No such worries with the revered Barry Manilow. This legendary performer is universally respected, admired and loved….with good reason. No living singer/songwriter has done for entertainment what the Brooklyn native has been able to accomplish. And the fact that he’s still bringing crowds to their feet at 75 years of age is beyond remarkable.

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It goes without saying that after more than four decades, Manilow has begun to show signs of aging (ya think?). The voice is a little less velvety than you may remember. And after some serious health issues, his gait can be a bit wobbly at times.

But make no mistake – the man still owns the stage and can belt them out with aplomb. As Manilow said himself last night: “What is your 75-year-old grandfather doing tonight? I’m STILL a sex god!”. Yes, sir, you are.

As for the production, Manilow: The Hits Come Home is a landmark achievement in Vegas entertainment. Returning to the stage that he ruled for so many years (under the “Hilton” banner), Manilow’s entrance is preceded by a video intro that builds an unbearable amount of suspense. When the screen arises and the icon steps into the spotlight, it’s a true “pinch me” moment.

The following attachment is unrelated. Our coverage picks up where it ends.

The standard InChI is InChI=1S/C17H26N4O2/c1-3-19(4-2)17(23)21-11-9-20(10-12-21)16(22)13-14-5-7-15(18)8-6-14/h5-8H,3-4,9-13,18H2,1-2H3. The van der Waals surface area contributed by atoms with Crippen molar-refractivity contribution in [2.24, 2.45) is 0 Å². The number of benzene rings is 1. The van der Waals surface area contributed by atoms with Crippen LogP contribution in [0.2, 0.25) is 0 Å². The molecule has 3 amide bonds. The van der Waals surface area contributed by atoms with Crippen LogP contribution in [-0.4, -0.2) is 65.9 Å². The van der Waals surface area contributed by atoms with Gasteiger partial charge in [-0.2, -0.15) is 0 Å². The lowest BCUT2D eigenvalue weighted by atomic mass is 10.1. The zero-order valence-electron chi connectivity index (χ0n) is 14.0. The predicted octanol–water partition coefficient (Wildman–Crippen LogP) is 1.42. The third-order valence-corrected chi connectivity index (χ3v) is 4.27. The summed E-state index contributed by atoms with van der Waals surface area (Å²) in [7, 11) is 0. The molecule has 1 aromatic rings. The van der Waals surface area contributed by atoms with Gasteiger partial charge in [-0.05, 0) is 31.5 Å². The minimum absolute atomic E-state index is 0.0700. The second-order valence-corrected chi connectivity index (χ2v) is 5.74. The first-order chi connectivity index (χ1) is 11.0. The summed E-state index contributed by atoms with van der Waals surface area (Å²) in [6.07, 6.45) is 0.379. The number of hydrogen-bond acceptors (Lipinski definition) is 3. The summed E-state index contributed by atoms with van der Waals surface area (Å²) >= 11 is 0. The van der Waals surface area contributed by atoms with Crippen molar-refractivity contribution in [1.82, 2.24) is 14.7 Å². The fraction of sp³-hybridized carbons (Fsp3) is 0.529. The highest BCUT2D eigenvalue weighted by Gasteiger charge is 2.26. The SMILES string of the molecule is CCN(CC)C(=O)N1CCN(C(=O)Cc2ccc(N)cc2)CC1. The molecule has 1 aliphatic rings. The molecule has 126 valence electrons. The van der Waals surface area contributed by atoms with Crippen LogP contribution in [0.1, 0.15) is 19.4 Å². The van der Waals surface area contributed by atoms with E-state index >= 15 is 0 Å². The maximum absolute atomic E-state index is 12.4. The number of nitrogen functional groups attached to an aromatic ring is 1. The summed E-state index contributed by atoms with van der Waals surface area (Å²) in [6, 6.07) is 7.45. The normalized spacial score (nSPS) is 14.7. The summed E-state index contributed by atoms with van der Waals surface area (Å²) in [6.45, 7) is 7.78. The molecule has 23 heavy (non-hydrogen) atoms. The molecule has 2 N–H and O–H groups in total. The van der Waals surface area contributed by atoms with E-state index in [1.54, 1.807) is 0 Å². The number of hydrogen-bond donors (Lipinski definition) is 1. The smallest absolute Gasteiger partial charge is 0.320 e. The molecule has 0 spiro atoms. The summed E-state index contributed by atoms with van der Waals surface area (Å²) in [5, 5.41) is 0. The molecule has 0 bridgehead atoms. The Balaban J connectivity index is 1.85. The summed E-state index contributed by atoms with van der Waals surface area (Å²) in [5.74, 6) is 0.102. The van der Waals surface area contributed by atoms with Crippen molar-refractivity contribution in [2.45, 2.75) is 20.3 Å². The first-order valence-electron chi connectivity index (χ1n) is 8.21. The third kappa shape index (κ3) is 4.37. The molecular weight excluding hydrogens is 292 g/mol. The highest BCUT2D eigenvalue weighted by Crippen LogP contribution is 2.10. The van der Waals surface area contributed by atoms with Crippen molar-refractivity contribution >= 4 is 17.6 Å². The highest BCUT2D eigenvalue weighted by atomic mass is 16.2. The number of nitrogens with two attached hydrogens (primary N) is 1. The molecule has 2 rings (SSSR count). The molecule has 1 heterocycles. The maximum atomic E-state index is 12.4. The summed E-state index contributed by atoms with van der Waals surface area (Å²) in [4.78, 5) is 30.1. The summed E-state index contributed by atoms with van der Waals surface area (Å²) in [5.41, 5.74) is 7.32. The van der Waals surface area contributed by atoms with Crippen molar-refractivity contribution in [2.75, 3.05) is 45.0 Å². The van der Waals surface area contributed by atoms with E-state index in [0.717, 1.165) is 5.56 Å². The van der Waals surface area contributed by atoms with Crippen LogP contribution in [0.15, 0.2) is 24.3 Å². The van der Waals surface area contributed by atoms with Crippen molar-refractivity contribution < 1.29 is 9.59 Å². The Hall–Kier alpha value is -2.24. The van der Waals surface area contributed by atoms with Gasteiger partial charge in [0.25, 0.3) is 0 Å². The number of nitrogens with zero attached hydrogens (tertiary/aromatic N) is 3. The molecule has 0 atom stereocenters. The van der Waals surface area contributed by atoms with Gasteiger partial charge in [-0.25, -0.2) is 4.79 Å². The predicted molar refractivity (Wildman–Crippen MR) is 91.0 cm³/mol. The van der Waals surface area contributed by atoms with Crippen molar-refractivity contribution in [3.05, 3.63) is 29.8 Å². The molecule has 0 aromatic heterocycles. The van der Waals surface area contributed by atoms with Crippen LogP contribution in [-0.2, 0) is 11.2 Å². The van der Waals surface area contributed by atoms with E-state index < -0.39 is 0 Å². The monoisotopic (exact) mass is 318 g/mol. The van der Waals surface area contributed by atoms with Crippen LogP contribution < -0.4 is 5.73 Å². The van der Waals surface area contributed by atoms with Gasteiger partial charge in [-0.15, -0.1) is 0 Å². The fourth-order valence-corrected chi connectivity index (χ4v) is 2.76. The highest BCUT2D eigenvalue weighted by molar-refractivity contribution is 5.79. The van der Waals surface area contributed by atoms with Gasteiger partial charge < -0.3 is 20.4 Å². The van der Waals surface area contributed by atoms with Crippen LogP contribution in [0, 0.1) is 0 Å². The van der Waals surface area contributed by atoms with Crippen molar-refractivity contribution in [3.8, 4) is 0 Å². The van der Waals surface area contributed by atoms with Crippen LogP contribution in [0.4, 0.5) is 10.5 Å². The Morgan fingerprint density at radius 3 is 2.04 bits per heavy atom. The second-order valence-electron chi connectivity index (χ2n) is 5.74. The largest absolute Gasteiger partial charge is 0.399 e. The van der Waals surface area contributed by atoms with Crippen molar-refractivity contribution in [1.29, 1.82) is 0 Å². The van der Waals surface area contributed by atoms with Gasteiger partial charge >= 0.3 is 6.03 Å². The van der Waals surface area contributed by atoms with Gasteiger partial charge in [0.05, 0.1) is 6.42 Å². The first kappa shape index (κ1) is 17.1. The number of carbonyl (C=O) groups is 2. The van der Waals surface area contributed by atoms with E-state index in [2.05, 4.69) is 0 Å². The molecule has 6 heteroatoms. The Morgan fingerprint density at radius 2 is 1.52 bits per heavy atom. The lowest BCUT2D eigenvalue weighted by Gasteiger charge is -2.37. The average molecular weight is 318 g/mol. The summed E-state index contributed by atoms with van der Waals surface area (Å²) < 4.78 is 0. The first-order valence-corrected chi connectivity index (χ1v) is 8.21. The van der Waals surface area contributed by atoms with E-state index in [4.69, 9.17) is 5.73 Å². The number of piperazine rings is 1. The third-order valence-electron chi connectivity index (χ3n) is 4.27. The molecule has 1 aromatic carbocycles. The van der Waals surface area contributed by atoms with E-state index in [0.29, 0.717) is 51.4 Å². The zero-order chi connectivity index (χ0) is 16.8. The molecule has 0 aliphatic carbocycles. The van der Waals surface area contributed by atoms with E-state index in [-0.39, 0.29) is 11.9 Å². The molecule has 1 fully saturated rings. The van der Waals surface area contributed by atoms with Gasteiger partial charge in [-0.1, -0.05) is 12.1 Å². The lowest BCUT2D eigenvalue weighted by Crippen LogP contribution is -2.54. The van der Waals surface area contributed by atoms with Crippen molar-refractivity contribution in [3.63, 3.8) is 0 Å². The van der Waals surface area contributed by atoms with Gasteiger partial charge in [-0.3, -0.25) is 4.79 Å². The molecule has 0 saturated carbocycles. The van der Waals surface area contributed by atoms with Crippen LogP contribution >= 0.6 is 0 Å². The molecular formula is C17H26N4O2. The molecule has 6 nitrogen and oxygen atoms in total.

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The set list begins with 1975’s “It’s A Miracle”, which seems fitting considering the circumstances. The significance of this early hit was not lost on a packed house of diehard and casual fans. “Daybreak” and “Looks Like We Made It” round out the opening medley, setting the tone for 105 minutes of pure hits and touching moments.

There are very few performers of his era that can maintain the energy level that Barry does during a show. Eschewing the usual time-borrowing distractions…like solos from back-up artists and endless video packages (I’m looking at you, Cher), Barry is onstage from curtain-up through final bows.

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It’s clear that the singer’s primary reason for being onstage is because he enjoys doing it so very, very much. He wants you to have a great time, sing along and reminisce with him about an era that looks so great in the rear view mirror.

“I just love these songs”, he says. “Whatever happened to melodies? Today’s music is great….there’s lots of rhythm…but where did the melodies go?”. Then he answers that question by diving right back into his huge bag of goodies, which includes “This One’s For You”, “Even Now” and “I Made It Through The Rain”.

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Between songs, Manilow recounts his childhood…and the endless support he got from his family. This was especially true of his grandfather, who took little Barry into the city to record his voice at a coin-operated sound booth. Amazingly, the audio of that scratchy vinyl disc still exists. He shares it with the audience, along with photos of them together on their adventure.